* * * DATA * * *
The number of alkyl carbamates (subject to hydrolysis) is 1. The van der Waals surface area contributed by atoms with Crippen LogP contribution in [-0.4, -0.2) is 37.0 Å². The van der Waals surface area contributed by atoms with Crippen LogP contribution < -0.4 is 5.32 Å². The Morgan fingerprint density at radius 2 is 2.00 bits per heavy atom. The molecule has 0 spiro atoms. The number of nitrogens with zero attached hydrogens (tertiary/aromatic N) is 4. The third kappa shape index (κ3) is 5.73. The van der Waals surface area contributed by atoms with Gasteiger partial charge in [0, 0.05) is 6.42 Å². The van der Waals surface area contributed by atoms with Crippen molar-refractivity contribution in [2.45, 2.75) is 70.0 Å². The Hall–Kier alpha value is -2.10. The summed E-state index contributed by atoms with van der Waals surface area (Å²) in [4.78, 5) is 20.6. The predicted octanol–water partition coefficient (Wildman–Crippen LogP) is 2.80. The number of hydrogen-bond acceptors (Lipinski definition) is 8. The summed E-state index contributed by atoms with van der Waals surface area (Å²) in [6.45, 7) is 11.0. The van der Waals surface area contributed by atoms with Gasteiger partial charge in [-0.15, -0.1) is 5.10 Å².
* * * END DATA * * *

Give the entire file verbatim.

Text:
The number of alkyl carbamates (subject to hydrolysis) is 1. The van der Waals surface area contributed by atoms with Crippen LogP contribution in [-0.4, -0.2) is 37.0 Å². The van der Waals surface area contributed by atoms with Crippen LogP contribution < -0.4 is 5.32 Å². The Morgan fingerprint density at radius 2 is 2.00 bits per heavy atom. The molecule has 0 spiro atoms. The number of nitrogens with zero attached hydrogens (tertiary/aromatic N) is 4. The third kappa shape index (κ3) is 5.73. The van der Waals surface area contributed by atoms with Gasteiger partial charge in [0, 0.05) is 6.42 Å². The van der Waals surface area contributed by atoms with Crippen molar-refractivity contribution in [2.45, 2.75) is 70.0 Å². The Hall–Kier alpha value is -2.10. The summed E-state index contributed by atoms with van der Waals surface area (Å²) in [4.78, 5) is 20.6. The predicted octanol–water partition coefficient (Wildman–Crippen LogP) is 2.80. The number of hydrogen-bond acceptors (Lipinski definition) is 8. The summed E-state index contributed by atoms with van der Waals surface area (Å²) in [6.45, 7) is 11.0. The van der Waals surface area contributed by atoms with Gasteiger partial charge in [-0.15, -0.1) is 5.10 Å².